Fisher House construction progress between September 2019 - January 2020 on the Rocky Mountain Regional VA Medical Center campus. The new Fisher House is expected to open in Spring 2020.

Soon the Rocky Mountain Regional VA Medical Center will have a new neighbor. With construction expected to be completed by spring 2020, a brand new 16-suite, 13,500-square foot Fisher House will serve as a ‘home away from home’ at no cost for loved ones of Veterans and active duty military members receiving inpatient medical care next door. The future Fisher House will eventually replace the current Rocky Mountain VA Fisher House located at 1954 Quentin Street in Aurora.

“The Fisher House will not only create an instant community for its residents, united by their common mission of supporting a sick or injured loved one, but also will provide each individual with a secure and private refuge after a long day at the hospital to rest and recharge,” VA Eastern Colorado Health Care System’s Veteran Experience Officer Greg Crenshaw said.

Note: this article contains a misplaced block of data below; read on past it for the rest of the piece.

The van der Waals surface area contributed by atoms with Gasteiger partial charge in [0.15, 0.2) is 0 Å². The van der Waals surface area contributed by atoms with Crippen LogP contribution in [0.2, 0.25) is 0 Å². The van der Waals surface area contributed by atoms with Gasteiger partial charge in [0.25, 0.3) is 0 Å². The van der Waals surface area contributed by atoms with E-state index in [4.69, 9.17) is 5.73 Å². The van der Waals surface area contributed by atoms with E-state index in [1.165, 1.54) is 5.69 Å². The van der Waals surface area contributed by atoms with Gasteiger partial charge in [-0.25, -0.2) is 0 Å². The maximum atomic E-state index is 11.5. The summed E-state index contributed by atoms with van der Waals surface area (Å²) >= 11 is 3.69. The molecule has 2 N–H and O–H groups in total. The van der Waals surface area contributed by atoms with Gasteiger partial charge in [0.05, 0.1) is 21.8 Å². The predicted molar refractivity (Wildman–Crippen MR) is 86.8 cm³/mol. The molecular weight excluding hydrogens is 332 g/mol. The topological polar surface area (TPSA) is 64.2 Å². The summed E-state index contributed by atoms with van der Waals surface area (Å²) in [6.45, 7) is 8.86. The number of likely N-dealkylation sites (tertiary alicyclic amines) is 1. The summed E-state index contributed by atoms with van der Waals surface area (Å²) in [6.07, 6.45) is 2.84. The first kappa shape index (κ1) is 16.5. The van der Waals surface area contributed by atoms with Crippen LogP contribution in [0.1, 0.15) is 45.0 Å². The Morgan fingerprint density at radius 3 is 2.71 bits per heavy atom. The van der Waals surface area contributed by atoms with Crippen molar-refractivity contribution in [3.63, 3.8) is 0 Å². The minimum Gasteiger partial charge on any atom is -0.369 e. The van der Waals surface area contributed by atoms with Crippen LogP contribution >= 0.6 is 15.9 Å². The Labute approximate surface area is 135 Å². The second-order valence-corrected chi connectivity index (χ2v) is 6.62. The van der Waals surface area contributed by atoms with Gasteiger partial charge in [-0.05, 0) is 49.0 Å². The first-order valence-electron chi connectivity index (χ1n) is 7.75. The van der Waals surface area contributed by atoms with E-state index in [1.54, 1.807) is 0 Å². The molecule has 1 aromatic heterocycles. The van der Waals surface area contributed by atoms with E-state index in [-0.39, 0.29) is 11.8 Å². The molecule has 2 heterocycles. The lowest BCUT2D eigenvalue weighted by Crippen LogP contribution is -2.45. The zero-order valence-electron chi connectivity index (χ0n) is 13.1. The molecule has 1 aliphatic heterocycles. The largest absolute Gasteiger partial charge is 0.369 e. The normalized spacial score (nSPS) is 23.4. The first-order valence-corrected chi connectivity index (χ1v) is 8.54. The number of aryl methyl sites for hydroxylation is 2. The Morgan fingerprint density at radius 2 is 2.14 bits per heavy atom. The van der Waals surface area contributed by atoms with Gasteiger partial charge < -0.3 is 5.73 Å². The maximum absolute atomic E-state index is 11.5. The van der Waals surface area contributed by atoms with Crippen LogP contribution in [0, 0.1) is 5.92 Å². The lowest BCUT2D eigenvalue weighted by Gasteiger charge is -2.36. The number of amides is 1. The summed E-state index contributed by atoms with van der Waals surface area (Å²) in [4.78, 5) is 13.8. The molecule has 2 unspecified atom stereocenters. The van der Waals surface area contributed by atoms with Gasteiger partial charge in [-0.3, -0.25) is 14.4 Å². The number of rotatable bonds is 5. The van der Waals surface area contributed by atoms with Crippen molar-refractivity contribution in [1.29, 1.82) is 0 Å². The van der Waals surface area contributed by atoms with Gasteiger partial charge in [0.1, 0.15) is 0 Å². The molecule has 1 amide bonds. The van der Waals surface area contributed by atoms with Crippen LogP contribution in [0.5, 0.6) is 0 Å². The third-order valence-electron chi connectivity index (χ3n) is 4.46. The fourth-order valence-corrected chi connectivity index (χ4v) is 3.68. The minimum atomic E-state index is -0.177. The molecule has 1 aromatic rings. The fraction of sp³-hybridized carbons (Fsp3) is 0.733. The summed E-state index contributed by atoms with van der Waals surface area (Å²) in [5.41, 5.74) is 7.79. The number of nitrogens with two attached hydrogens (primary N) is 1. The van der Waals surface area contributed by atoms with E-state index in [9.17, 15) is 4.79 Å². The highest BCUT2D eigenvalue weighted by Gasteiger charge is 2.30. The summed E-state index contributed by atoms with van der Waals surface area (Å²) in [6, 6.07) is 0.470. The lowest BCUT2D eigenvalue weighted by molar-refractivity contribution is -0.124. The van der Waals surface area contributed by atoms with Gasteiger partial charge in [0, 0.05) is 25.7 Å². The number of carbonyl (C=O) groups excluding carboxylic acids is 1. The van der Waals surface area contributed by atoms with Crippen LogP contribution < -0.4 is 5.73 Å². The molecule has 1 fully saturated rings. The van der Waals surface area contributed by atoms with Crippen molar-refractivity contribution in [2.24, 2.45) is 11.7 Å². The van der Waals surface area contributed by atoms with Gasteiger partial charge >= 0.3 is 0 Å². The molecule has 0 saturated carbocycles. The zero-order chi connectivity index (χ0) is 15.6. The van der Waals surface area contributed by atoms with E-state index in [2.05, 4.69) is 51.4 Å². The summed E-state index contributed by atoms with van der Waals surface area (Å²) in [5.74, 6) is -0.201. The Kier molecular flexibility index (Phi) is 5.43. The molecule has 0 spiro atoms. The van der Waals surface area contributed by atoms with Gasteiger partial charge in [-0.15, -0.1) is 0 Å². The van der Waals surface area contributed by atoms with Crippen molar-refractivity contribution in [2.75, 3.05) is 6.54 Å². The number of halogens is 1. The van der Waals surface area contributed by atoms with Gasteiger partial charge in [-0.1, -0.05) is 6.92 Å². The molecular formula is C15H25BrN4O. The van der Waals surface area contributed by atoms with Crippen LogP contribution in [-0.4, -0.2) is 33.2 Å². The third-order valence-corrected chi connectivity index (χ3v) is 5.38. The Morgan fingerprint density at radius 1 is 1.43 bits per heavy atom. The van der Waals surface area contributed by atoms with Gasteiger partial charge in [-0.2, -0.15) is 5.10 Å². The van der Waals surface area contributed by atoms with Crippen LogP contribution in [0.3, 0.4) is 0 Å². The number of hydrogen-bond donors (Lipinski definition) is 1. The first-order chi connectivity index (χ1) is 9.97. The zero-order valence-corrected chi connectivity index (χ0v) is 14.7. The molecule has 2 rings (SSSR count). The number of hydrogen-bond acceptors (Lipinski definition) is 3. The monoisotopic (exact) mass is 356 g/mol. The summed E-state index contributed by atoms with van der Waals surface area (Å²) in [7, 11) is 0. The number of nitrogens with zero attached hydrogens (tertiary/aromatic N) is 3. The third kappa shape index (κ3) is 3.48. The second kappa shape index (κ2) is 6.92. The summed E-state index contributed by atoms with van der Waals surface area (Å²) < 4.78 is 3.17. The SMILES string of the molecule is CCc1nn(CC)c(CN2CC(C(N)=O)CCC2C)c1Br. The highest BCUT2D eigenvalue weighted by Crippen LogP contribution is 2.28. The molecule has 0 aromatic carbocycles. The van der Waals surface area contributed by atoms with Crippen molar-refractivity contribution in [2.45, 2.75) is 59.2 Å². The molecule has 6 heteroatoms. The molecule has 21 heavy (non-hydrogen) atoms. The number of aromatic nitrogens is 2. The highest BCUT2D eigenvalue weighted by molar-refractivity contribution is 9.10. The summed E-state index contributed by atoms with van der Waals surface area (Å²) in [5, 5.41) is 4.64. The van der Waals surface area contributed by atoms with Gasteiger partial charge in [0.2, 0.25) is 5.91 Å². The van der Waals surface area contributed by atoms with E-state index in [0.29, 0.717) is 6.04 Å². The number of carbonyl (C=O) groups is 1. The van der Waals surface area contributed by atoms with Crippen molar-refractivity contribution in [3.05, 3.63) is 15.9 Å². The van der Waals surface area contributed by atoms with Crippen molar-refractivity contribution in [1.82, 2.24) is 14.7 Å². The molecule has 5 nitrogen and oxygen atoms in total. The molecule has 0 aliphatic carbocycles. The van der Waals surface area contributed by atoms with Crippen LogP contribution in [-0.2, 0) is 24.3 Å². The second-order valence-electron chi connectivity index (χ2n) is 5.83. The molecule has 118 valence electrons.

In 1990, founders Zachary and Elizabeth Fisher asked what mission they could undertake to benefit personnel of all military services. Steadfast supporters of the men and women serving this country, the Fishers started the Fisher House Foundation to provide a comfortable environment where families can come together to support one another. Each house features private suites with private baths and common areas, including kitchens, laundry facilities, dining rooms, living rooms and libraries. Newer Fisher Houses are designed larger with elevators to be completely wheelchair accessible. Once the house is constructed on government land (military bases or VA Medical Center grounds), they are donated to the Department of Veterans Affairs and become federal buildings. VA then assumes responsibility for operation, maintenance and upkeep, including staffing.

“It is really wonderful to know that the VA offers support to the family of Veterans through programs like the Fisher House,” guest Kisha Ratliff said. “It is extremely helpful by reducing the financial burdens that medical treatment and hospital stays can create. Having one less thing to stress about provides some calm amidst the myriad of other emotions. I appreciate the opportunity to have stayed at the Fisher House while being there for my mom.”

For more information about the Rocky Mountain Fisher House, please visit www.rockymountainfisherhouse.org.

* * *